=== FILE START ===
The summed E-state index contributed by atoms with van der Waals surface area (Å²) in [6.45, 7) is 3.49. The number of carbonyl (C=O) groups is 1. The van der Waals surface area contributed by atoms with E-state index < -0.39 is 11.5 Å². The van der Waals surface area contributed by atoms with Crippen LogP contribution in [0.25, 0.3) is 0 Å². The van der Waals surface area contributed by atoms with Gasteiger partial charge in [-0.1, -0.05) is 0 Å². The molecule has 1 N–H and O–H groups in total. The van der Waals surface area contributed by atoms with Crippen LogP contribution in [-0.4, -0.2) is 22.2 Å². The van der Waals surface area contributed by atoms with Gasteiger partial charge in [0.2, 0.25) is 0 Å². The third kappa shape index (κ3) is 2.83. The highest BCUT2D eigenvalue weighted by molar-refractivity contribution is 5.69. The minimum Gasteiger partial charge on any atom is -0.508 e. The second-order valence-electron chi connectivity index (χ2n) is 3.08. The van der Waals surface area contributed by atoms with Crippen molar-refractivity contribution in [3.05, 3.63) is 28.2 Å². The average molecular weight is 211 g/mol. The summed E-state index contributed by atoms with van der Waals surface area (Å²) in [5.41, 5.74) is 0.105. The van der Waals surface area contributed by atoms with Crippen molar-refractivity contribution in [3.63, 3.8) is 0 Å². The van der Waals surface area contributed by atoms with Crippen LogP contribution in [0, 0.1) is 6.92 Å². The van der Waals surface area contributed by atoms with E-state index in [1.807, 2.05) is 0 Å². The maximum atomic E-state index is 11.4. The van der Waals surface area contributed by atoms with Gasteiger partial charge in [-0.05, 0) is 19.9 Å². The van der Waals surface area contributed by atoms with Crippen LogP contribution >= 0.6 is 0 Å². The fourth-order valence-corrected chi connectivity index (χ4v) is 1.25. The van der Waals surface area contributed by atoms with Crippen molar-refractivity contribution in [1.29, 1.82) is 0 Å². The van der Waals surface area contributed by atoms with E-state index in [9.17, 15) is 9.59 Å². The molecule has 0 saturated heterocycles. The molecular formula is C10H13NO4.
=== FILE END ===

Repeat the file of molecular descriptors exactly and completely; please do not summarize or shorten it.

The summed E-state index contributed by atoms with van der Waals surface area (Å²) in [6.45, 7) is 3.49. The number of carbonyl (C=O) groups is 1. The van der Waals surface area contributed by atoms with E-state index < -0.39 is 11.5 Å². The van der Waals surface area contributed by atoms with Crippen LogP contribution in [0.25, 0.3) is 0 Å². The van der Waals surface area contributed by atoms with Gasteiger partial charge in [-0.1, -0.05) is 0 Å². The molecule has 1 N–H and O–H groups in total. The van der Waals surface area contributed by atoms with Crippen LogP contribution in [-0.4, -0.2) is 22.2 Å². The van der Waals surface area contributed by atoms with Gasteiger partial charge in [0.2, 0.25) is 0 Å². The third kappa shape index (κ3) is 2.83. The highest BCUT2D eigenvalue weighted by molar-refractivity contribution is 5.69. The minimum Gasteiger partial charge on any atom is -0.508 e. The second-order valence-electron chi connectivity index (χ2n) is 3.08. The van der Waals surface area contributed by atoms with Crippen molar-refractivity contribution in [3.05, 3.63) is 28.2 Å². The average molecular weight is 211 g/mol. The summed E-state index contributed by atoms with van der Waals surface area (Å²) in [5.41, 5.74) is 0.105. The van der Waals surface area contributed by atoms with Crippen molar-refractivity contribution in [3.63, 3.8) is 0 Å². The van der Waals surface area contributed by atoms with Crippen LogP contribution in [0, 0.1) is 6.92 Å². The van der Waals surface area contributed by atoms with E-state index in [1.807, 2.05) is 0 Å². The maximum atomic E-state index is 11.4. The van der Waals surface area contributed by atoms with Gasteiger partial charge in [-0.05, 0) is 19.9 Å². The van der Waals surface area contributed by atoms with Crippen LogP contribution >= 0.6 is 0 Å². The fourth-order valence-corrected chi connectivity index (χ4v) is 1.25. The van der Waals surface area contributed by atoms with Crippen molar-refractivity contribution in [1.29, 1.82) is 0 Å². The van der Waals surface area contributed by atoms with E-state index in [9.17, 15) is 9.59 Å². The molecule has 0 saturated heterocycles. The molecular formula is C10H13NO4.